By A. Lidden
Anger and frustration, if allowed to fester and grow, can cause our thinking and our actions to become horrendously destructive, not just for ourselves but for all who are connected
Every person who’s ever gained even the slightest insight into life through the reality of living it knows that illness begets illness unless doctored.
But what to do? How to move beyond the inevitability of disaster? These are not incidental questions. They are critical. And how we respond to them will be determinative for our future.
First, though, if we ourselves are to respond in healthy fashion, we must acknowledge the serious dysfunction in our president, who, day after day, shows the world that his mind simply does not function in the manner expected and required of his office.
Donald J. Trump is not a well person. His paranoia and narcissism, his irrational observations and troubling responses to events should be of major concern to every one of us.
Whether we have political power or not, we can take corrective steps in our own right. And here are four we think responsible Americans may take immediately:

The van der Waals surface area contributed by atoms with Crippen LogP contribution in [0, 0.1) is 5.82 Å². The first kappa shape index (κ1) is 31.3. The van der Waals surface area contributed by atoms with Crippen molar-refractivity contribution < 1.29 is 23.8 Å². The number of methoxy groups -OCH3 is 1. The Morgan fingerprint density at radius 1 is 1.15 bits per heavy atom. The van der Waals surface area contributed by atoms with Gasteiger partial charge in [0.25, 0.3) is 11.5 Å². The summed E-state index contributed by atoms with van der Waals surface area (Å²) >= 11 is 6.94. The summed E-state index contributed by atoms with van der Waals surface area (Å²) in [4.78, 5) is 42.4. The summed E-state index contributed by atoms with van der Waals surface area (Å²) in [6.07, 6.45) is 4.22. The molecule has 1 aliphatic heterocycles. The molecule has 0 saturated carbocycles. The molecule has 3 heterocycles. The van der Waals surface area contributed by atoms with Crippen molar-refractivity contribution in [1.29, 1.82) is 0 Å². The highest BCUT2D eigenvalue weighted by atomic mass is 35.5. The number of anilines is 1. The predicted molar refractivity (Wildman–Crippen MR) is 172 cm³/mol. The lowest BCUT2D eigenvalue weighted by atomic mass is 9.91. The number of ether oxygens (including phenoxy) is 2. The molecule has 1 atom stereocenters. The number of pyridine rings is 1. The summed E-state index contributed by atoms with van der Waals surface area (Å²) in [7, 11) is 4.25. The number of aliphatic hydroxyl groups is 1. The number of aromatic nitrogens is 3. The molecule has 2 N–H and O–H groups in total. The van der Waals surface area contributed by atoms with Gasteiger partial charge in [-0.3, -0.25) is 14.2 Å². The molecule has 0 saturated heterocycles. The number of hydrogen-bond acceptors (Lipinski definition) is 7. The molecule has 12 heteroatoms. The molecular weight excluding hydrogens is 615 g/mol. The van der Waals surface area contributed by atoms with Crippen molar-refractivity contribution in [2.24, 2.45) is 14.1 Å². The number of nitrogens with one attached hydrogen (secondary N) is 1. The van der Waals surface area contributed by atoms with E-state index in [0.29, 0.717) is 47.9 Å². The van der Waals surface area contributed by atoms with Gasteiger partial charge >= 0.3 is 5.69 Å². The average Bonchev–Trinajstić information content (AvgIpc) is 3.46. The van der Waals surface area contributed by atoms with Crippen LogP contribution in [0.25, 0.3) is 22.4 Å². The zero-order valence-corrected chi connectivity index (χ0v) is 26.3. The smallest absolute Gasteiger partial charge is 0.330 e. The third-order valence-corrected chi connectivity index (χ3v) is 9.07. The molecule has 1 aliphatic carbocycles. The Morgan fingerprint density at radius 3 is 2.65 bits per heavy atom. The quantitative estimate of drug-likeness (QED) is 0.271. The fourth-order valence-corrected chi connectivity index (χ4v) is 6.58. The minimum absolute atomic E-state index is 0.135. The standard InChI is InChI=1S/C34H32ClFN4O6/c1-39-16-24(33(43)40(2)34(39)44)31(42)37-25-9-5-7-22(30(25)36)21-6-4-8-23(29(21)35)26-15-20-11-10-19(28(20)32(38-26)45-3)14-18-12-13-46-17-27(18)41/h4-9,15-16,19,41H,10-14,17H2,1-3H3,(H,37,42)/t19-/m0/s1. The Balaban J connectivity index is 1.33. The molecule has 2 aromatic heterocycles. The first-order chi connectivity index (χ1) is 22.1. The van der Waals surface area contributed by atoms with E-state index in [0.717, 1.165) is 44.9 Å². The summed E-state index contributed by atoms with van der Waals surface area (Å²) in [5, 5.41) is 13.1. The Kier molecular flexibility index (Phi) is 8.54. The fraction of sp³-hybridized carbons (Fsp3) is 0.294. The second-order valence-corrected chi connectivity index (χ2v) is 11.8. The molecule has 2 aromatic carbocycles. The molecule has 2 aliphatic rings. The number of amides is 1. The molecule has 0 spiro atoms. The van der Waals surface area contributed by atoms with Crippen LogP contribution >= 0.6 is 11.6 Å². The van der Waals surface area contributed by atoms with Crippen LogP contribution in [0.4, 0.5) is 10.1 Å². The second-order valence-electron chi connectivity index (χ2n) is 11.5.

#1—We can back off our criticisms of the president, just as we would if he were one of our family. Magnifying our anger toward him, following its insane directions, will only worsen matters, making us participants in and enablers of Trump’s instabilities.
#2—We can make serious request of those closest to the president, that they respond accordingly and treat their man as one in dire need of expert medical assistance. The job has gotten to him. Simply put, his instincts and learned methods of operation are not working in constructive fashion. Trump’s family members can help, and quickly, if they so choose.
#3—If the president’s family members and closest friends are themselves paralyzed by the circumstances, then we must turn to responsible members of the Cabinet and Congress.
Is it too much to ask of these “responsible” parties that they intervene? Only if they do not care about the consequences of their failure to do so.
Then, lastly, let’s request of the Fourth Estate:
#4—Please continue unabated your daily, hourly exposure of the president’s illness, in the conscientious mature manner many of you are already doing. America needs you to continue, as never before in its history.
Mr. President, if you are reading or listening to this, do know that while we may disagree with you, we do care about you. And know this as well: we desperately need you to be “on top of your game.”